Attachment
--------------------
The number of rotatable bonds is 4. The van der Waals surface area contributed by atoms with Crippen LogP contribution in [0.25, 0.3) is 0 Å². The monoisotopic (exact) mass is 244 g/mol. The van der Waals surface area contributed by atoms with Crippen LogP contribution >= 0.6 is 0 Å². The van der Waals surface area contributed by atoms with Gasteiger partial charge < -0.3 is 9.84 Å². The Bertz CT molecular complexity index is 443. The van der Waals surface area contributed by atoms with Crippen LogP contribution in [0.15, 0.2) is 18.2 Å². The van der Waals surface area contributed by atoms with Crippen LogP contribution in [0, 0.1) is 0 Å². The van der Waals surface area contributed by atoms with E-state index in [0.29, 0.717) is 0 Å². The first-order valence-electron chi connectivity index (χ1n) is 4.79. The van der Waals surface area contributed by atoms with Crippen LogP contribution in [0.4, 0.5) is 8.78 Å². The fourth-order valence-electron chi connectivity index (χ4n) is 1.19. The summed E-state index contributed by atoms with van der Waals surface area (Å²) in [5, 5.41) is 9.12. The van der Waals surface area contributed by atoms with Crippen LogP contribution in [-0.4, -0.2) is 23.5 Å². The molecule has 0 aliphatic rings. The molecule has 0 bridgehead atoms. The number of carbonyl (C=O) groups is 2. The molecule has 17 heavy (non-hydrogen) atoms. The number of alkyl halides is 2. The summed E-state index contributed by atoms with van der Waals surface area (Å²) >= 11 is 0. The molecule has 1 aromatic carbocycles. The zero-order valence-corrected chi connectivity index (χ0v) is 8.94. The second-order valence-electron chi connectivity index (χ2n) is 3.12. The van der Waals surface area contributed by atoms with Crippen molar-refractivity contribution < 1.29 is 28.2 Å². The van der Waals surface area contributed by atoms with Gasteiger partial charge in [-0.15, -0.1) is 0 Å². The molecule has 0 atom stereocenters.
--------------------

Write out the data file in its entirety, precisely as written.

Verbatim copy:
The number of rotatable bonds is 4. The van der Waals surface area contributed by atoms with Crippen LogP contribution in [0.25, 0.3) is 0 Å². The monoisotopic (exact) mass is 244 g/mol. The van der Waals surface area contributed by atoms with Crippen LogP contribution >= 0.6 is 0 Å². The van der Waals surface area contributed by atoms with Gasteiger partial charge < -0.3 is 9.84 Å². The Bertz CT molecular complexity index is 443. The van der Waals surface area contributed by atoms with Crippen LogP contribution in [0.15, 0.2) is 18.2 Å². The van der Waals surface area contributed by atoms with Crippen LogP contribution in [0, 0.1) is 0 Å². The van der Waals surface area contributed by atoms with E-state index in [0.29, 0.717) is 0 Å². The first-order valence-electron chi connectivity index (χ1n) is 4.79. The van der Waals surface area contributed by atoms with Crippen LogP contribution in [0.4, 0.5) is 8.78 Å². The fourth-order valence-electron chi connectivity index (χ4n) is 1.19. The summed E-state index contributed by atoms with van der Waals surface area (Å²) in [5, 5.41) is 9.12. The van der Waals surface area contributed by atoms with Crippen LogP contribution in [-0.4, -0.2) is 23.5 Å². The molecule has 0 aliphatic rings. The molecule has 0 bridgehead atoms. The number of carbonyl (C=O) groups is 2. The molecule has 17 heavy (non-hydrogen) atoms. The number of alkyl halides is 2. The summed E-state index contributed by atoms with van der Waals surface area (Å²) >= 11 is 0. The molecule has 1 aromatic carbocycles. The zero-order valence-corrected chi connectivity index (χ0v) is 8.94. The second-order valence-electron chi connectivity index (χ2n) is 3.12. The van der Waals surface area contributed by atoms with Crippen molar-refractivity contribution < 1.29 is 28.2 Å². The van der Waals surface area contributed by atoms with Gasteiger partial charge in [-0.15, -0.1) is 0 Å². The molecule has 0 atom stereocenters.